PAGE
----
The 52nd Design Automation Conference will feature keynotes that focus on Google’s Smart Contact Lens project, Delphi’s experiences of increases in embedded software and electronics in automotive and the future of biocompatible electronics, as well as an in-depth chat on vehicle security.
As well as the keynotes, DAC will feature a visionary talk by Vivek Singh, Intel fellow and director of computational lithography on the future of Moore’s Law.
The first keynote, taking place at the Moscone Center in San Francisco on Monday, June 8, will be given by Brian Otis, co-founder of the Google Smart Lens project. He will share his thoughts on the scarcity of power, the problems of body-worn systems, and the extreme miniaturization needed for these systems, together with the need for a design approach that span the design space from transistors to the cloud.
On Tuesday, June 9, Jeffrey Owens, CTO of Delphi will describe how today’s vehicles possess more processing power than anything most consumers own or will purchase. He will cover the ramifications this has for design in an environment where vehicle manufacturers and automotive suppliers around the world are
responding to a myriad of consumer preferences and regulatory initiatives, including the demand for enhanced safety features, increased fuel economy, reduced emissions, and increased connectivity.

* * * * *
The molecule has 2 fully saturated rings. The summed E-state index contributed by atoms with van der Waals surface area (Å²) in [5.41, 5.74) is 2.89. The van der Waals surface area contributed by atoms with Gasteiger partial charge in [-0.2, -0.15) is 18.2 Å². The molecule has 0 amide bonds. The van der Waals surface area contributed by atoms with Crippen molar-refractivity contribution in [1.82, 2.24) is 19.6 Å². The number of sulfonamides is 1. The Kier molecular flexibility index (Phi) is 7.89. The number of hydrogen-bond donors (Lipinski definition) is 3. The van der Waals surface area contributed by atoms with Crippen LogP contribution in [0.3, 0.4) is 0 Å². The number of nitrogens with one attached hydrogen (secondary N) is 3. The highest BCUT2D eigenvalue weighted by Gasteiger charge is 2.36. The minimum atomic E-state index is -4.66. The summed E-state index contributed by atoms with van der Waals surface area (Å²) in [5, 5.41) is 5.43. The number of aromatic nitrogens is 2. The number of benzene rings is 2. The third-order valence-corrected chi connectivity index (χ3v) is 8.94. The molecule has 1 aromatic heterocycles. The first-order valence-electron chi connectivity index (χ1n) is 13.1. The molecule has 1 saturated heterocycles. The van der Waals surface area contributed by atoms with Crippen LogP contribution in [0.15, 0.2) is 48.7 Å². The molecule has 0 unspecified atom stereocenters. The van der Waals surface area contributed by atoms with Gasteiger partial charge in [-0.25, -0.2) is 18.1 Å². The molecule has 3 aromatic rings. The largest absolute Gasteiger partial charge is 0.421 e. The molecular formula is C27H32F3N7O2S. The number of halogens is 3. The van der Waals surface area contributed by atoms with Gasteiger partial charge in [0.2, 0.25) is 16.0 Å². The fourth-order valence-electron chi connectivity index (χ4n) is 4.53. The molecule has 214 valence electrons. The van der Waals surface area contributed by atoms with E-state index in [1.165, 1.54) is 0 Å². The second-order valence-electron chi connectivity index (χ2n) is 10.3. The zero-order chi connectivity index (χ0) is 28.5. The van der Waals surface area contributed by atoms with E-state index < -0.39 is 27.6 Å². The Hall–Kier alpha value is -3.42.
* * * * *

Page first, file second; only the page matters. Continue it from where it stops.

Staying with automotive systems, John McElroy, producer of Autoline Detroit will guide an in-depth conversation between Jeffrey Massimilla, chief of cybersecurity at GM, and Craig Smith, author of the Car Hacker Manual on Wednesday, June 10. They will focus on the cyberthreats to connected cars. Can
we make our cars more secure? Or should we accept the fact that they are as vulnerable as our computers at home?
On Thursday, June 11, John Rogers, applied physics professor at the University of Illinois will cover the interface between biology – soft, curvilinear and adaptable – and silicon technology that is rigid, planar and immutable. Over the last decade a convergence of new concepts in materials science, mechanical engineering, manufacturing techniques and
device designs has led to the emergence of diverse classes of
‘biocompatible’ electronics. Rogers’ talk will describe the key ideas, with examples ranging from ‘cellular-scale’ light emitting diodes that can be injected into the brain for behavioral control to bioresorbable electronics that can serve as non-antibiotic bacteriocides for treating surgical site infections.
The 52nd DAC will be held from June 7 to June 11, 2015. Early registration, which offers attendees substantial discounts, runs from April 1 to May 12, 2015.